Vote ‘Yes’!

  10. I am just going to do that Alex, he is not worthy of one word. Let him linger without any remarks made to him. These People like Grahamski and McMad ruin comments sections given time. He reduced the Scotsman and the Herald to a place where no decent human wanted to go.

  11. Ruraidh

    I am a farmer too, I am also around the same age as you. Perhaps you would have been better actually realising what the argument was about before you jumped right in. This stems from me saying that I attended a farmers meeting discussing independence where vote was 59 to 1 in favour of no. Whatsisname can’t accept that because this meeting wasn’t mentioned on Facebook. If you really are a farmer you will know the average age is around 60 and these guys do not arrange meetings of things like local agric societies and suchlike on Facebook. Now perhaps you might understand what I was on about rather than taking needless offence.

    Your point about the CAP and Westminster is also looking at it the wrong way. Out of all the home nations we got the worst deal. The way I see it there are two possible reasons, 1 Lochhead and his cronies can’t negotiate to save their lives or, 2 they did a bum deal to blame Westminster and to try and get scottish farmers to vote yes. I am not the only farmer who sees it that way and indeed a highly respected authority on Scottish farming (who I will not name to avoid him getting harassed by people who visit this site) told me that in his view it was option 2. I also have a contact high up in SGRPID who has also told me the exact same thing. It all points to our industry being used as a political football.

    Mind you thing about CAP is that if the SNP are not telling the truth about a seamless entry into the EU there is the possibility that we may have a year to two without whatever is going to follow SFPE which means a lot of farmers will go bust. Add in not knowing what currency we will use, add in increased borrowing costs after salmond defaults on the debt, add in increased import/export costs if iScotland is forced to join schengen, add in Scotland becoming a net contributor to the EU after the rebate is lost, etc etc. Yeah, independence will be great for farming… Not.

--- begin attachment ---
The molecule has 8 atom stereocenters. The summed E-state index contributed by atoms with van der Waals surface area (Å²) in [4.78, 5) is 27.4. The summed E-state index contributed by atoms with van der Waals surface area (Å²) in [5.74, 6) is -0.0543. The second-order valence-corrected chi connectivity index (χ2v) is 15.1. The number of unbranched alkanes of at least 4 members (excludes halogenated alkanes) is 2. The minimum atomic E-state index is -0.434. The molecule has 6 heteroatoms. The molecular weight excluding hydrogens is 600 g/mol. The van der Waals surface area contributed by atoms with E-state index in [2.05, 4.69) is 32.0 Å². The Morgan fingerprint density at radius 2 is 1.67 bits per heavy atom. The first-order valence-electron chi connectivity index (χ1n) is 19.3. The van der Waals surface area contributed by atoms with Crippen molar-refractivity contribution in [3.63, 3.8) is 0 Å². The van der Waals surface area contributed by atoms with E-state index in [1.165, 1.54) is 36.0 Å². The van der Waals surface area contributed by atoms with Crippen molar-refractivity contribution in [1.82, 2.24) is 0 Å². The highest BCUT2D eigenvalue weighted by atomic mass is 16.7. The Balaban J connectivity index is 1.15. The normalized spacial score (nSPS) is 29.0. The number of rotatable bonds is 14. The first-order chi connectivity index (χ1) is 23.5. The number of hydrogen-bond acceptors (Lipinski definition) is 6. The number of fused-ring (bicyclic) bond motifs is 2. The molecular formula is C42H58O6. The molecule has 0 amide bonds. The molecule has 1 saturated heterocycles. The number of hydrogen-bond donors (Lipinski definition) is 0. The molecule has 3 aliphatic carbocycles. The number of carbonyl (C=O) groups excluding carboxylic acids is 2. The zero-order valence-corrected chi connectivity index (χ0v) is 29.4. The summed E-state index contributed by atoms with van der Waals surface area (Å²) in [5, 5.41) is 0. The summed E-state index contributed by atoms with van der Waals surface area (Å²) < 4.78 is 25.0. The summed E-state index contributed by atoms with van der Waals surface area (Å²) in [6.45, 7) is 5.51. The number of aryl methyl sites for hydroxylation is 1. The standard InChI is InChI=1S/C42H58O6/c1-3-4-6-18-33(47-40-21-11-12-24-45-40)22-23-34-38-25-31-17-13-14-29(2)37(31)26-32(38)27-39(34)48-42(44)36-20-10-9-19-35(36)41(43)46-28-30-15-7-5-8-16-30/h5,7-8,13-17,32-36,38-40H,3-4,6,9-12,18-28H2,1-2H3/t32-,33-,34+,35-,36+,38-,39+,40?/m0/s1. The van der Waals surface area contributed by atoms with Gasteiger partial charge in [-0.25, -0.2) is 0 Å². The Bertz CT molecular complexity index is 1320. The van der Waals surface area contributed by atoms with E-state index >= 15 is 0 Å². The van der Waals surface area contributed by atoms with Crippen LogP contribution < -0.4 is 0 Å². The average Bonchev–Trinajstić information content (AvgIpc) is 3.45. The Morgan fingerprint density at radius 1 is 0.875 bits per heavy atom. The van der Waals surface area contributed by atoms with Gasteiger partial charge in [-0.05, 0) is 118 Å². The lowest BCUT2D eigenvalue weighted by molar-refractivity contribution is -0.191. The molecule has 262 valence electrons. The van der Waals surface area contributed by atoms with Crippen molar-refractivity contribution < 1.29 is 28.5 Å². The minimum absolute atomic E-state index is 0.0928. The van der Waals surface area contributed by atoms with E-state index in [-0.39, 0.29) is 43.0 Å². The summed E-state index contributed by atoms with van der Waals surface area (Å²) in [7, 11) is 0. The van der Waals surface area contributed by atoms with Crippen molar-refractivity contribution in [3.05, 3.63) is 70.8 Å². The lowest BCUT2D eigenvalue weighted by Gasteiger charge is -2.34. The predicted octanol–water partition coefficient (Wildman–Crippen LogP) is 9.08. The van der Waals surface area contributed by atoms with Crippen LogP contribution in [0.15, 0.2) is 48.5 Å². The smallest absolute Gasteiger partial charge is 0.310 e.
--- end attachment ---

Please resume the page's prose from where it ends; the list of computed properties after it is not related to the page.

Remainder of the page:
12. “Because we’re not fuckin’ interested John!

    You’re just regurgitating all the “Better Together” crap that’s already been countered many times, and by many very clever people.”

    Typical of the independence at any cost mindset. And who exactly are these clever people that have countered anything? As far as I see it yes hast lost the factual arguments every time, whether it’s currency, EU, defence, economy, you name it. That is why the white paper is barely mentioned anymore and it’s why all yes can do now is revert to nationalist type and play the man and not the ball.

    • Good grief! Are you guys still at it? It’s Sunday. Have a drink. Have a Lie down. Replay Johann’s speech. I just rode through Kelvingrove with my daughter. (And PLEASE don’t start a thread here about the CAP or I’ll grow my own potatoes) I’m a townie. Shouldn’t you all be feeding chicken remains to the hens or injecting cattle with growth hormones and modifying the wheat or something? Let’s face it, we’ll all be digging up grubs if we vote Yes. No?

      • Could you stop please. there is funny anthers puerile. Remember the blog is looked at by everybody including Unionists and this kind of drivel is unhelpful. why not tweet each other and leave the space for intelligent contributions. thanks.derek

  13. Back to the subject after being seriously pissed off by known miscreants. Good for you Derek.

    Does Carmichael know his role is to represent Scotland in the UK Cabinet and should he therefore be working his wee tartan socks off for the development of the aims and objectives of the Edinburgh Agreement, or does he see his role as being there to hole this very Agreement below the sweet blue water-line?

    It certainly did not escape the attention of the Shetland folk who tossed him out on his ear with an increased YES support after his presentation for BT and if there’s any truth in the rumor that he’s not for standing at the next GE, could this be because he’s got a sniff of the ermine dangled in front of his snout for services rendered to HMG and ergo, not particularly for Scotland?

    All very lib-dem-esque and in glorious technicolour too, so who’s a big sooky plonker then!

    The good folk in the Lib-dem heartlands must be truly shaking their heads in despair watching Carmichael, Alexander and Scott strutting their self-seeking paths all around the place and doing nothing for them.